Falcons living on Morocco's barren island of Mogador apparently like to feed their offspring the freshest of meat. In fact, biologists say it's not uncommon for Falcon parents to "imprison" smaller birds, holding them for several days before killing and feeding them to their young.
Mogador Island lies along Morocco's Essaouira archipelago. Among the many species residing on the island are Eleonora's falcons (Falco eleonorae), which are relatively large raptors, characterized by long, narrow wings and a rounded tail. Typically, Eleonora's falcons only eat insects; however, during breeding season they are known to feed on smaller migratory birds – such as the common whitethroat and the tree pipit – that travel south through the Mediterranean islands and Atlantic coast towards their sub-Saharan wintering grounds.
After surveying the island in 2014, researcher Abdeljebbar Qninba of Mohammed V University, Rabat, and colleagues discovered a dearth of small birds – each missing flight and tail feathers – positioned in small holes or rock cavities. Many were unable to move their wings or dangling legs, reported New Scientist. Researchers suggest this storage method may be the falcon's way of preparing for "leaner times."
Prey storage is common practice among some birds, including owls that routinely pack away dead mice for winter. And previous research indicates Eleonora's falcons have been observed hoarding catches of up to 20 dead birds during the migration season when prey is plentiful.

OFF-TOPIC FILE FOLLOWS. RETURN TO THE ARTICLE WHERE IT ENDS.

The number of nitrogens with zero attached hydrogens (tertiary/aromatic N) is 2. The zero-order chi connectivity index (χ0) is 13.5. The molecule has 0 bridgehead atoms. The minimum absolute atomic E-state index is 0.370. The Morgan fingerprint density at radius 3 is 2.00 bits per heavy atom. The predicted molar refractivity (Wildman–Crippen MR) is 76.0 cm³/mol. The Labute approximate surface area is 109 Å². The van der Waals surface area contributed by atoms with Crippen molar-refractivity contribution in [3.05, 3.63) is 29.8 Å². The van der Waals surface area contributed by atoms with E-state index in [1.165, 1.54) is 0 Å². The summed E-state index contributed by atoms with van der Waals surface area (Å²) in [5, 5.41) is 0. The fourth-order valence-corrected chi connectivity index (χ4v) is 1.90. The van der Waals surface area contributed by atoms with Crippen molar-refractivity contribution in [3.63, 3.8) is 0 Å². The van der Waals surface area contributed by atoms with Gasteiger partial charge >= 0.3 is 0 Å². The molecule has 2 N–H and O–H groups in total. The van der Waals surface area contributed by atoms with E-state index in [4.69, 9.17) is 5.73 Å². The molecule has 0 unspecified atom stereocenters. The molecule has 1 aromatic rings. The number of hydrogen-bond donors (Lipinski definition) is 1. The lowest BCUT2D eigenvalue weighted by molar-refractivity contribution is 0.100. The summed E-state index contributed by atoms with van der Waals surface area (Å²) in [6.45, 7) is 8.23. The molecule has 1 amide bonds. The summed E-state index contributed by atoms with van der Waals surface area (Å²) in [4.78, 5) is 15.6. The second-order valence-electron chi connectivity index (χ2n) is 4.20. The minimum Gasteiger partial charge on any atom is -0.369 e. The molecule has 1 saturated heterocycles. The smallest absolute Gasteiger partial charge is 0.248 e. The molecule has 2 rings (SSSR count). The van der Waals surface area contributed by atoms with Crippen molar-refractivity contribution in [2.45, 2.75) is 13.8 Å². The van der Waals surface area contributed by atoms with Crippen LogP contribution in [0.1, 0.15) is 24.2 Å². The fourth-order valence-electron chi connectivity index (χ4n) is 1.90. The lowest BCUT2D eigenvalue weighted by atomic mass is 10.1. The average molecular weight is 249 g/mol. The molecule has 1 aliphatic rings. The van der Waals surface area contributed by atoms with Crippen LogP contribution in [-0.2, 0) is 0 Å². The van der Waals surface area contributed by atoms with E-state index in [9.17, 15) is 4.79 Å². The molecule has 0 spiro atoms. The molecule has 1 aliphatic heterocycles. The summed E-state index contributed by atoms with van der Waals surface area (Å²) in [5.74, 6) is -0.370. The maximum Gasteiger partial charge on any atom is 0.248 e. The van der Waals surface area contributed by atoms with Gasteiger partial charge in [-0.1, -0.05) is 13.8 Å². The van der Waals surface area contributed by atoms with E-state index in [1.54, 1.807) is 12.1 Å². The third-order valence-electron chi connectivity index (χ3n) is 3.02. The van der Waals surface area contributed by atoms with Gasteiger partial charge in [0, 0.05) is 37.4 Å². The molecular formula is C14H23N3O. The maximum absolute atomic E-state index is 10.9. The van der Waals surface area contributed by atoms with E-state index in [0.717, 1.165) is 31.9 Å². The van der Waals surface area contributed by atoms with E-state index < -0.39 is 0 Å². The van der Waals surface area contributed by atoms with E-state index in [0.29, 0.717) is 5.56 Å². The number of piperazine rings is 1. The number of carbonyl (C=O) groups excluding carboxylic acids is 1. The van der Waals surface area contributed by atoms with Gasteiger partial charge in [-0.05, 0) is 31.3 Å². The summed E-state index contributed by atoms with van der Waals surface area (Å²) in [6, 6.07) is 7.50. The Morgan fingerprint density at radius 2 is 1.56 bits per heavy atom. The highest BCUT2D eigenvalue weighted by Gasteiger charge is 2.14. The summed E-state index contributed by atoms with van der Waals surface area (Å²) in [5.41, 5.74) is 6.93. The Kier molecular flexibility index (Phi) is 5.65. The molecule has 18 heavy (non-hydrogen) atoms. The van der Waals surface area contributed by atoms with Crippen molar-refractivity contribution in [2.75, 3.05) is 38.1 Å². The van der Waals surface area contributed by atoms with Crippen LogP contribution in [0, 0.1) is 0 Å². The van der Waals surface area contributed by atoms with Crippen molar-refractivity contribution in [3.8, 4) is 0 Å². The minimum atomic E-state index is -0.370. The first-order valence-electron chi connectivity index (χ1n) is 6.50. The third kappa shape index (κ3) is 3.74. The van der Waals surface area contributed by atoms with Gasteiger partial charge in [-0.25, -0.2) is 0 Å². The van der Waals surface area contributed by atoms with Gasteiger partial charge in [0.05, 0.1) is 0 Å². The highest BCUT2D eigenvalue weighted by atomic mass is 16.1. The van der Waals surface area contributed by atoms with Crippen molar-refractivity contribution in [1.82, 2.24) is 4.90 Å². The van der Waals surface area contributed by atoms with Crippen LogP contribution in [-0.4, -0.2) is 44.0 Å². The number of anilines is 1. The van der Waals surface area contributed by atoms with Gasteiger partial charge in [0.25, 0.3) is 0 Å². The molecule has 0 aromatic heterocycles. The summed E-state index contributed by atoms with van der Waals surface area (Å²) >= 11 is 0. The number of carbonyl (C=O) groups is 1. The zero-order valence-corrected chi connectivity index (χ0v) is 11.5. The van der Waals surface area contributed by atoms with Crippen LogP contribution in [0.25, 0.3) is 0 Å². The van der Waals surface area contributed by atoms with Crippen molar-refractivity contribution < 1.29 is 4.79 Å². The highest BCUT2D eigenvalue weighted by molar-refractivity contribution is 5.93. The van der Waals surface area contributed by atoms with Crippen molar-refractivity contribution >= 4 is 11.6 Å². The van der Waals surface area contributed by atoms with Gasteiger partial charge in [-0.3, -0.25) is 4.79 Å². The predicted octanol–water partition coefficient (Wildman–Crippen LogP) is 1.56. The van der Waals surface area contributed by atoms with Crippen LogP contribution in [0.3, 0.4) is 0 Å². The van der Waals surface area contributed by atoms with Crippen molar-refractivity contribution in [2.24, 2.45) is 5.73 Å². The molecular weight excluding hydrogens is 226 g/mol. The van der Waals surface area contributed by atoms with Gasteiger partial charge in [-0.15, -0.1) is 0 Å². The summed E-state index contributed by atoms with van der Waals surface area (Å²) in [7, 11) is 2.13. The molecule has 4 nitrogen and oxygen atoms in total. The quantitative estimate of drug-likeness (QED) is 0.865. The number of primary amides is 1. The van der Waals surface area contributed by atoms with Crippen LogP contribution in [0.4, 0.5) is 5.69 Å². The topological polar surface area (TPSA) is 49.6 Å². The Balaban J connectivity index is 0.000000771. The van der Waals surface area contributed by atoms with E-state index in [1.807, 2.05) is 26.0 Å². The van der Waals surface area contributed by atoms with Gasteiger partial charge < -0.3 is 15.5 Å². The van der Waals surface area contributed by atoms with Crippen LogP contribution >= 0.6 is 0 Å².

But storing live snacks appears to be a relatively new behavior to science.
"I haven't heard of anything like it in [non-human] vertebrates," Theodore Stankowich, evolutionary behavioral ecologist from California State University in Long Beach, told New Scientist. "Perhaps this innovation of simply immobilizing prey prior to caching has caught on and spread through the population."
"Given the right circumstances – prey availability and habitat for storing the prey – it is reasonable to see how this behavior could evolve," Michael Steele of Wilkes University in Pennsylvania added.
Furthermore, Eleonora's falcon colonies have been seen synchronizing their chick-rearing periods to the height of the annual migration. Since parents have to stay close to their nests to care for newborns, crippling and trapping prey may be the bird's way of ensuring there is enough food available for hungry chicks. Keeping them alive ensures they remain fresh before they can be eaten.
Some scientists, however, remain skeptical about this new behavior and suggest that the phenomena amounts to migratory birds using rock crevices and small holes to hiding from predators like falcons. Moreover, since raptors are known to pluck feathers from prey before killing them, the featherless birds may simply be escapees that crawled into nearby cracks because they could no longer fly.
Further research is required to confirm whether or not the birds are actually being held prisoner by falcons. Their findings were reported in the latest edition of the journal Alauda.
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